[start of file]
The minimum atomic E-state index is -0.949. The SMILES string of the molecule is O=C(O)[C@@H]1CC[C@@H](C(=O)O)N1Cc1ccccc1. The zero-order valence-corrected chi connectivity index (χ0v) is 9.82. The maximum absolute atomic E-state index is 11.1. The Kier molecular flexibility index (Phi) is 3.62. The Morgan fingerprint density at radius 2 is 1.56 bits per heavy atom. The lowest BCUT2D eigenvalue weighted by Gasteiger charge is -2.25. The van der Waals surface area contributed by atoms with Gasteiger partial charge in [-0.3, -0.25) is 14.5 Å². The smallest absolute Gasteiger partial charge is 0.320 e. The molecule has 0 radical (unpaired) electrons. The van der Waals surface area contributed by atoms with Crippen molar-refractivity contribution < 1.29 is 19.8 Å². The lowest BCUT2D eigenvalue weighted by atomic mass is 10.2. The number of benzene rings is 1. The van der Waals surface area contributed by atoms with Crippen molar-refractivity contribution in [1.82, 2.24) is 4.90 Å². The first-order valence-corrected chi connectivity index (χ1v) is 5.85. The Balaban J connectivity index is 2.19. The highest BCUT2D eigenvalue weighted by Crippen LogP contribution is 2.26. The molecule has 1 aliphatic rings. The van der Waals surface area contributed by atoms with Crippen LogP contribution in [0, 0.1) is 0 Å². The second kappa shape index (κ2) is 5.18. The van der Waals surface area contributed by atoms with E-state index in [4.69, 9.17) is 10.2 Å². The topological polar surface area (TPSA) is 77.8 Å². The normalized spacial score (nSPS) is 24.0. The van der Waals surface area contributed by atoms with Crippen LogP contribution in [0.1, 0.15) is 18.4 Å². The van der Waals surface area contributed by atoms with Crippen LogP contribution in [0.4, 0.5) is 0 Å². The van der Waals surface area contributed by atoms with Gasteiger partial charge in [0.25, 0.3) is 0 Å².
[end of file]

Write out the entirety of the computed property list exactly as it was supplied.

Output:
The minimum atomic E-state index is -0.949. The SMILES string of the molecule is O=C(O)[C@@H]1CC[C@@H](C(=O)O)N1Cc1ccccc1. The zero-order valence-corrected chi connectivity index (χ0v) is 9.82. The maximum absolute atomic E-state index is 11.1. The Kier molecular flexibility index (Phi) is 3.62. The Morgan fingerprint density at radius 2 is 1.56 bits per heavy atom. The lowest BCUT2D eigenvalue weighted by Gasteiger charge is -2.25. The van der Waals surface area contributed by atoms with Gasteiger partial charge in [-0.3, -0.25) is 14.5 Å². The smallest absolute Gasteiger partial charge is 0.320 e. The molecule has 0 radical (unpaired) electrons. The van der Waals surface area contributed by atoms with Crippen molar-refractivity contribution < 1.29 is 19.8 Å². The lowest BCUT2D eigenvalue weighted by atomic mass is 10.2. The number of benzene rings is 1. The van der Waals surface area contributed by atoms with Crippen molar-refractivity contribution in [1.82, 2.24) is 4.90 Å². The first-order valence-corrected chi connectivity index (χ1v) is 5.85. The Balaban J connectivity index is 2.19. The highest BCUT2D eigenvalue weighted by Crippen LogP contribution is 2.26. The molecule has 1 aliphatic rings. The van der Waals surface area contributed by atoms with Crippen LogP contribution in [0, 0.1) is 0 Å². The second kappa shape index (κ2) is 5.18. The van der Waals surface area contributed by atoms with E-state index in [4.69, 9.17) is 10.2 Å². The topological polar surface area (TPSA) is 77.8 Å². The normalized spacial score (nSPS) is 24.0. The van der Waals surface area contributed by atoms with Crippen LogP contribution in [0.1, 0.15) is 18.4 Å². The van der Waals surface area contributed by atoms with Crippen LogP contribution in [0.4, 0.5) is 0 Å². The van der Waals surface area contributed by atoms with Gasteiger partial charge in [0.25, 0.3) is 0 Å².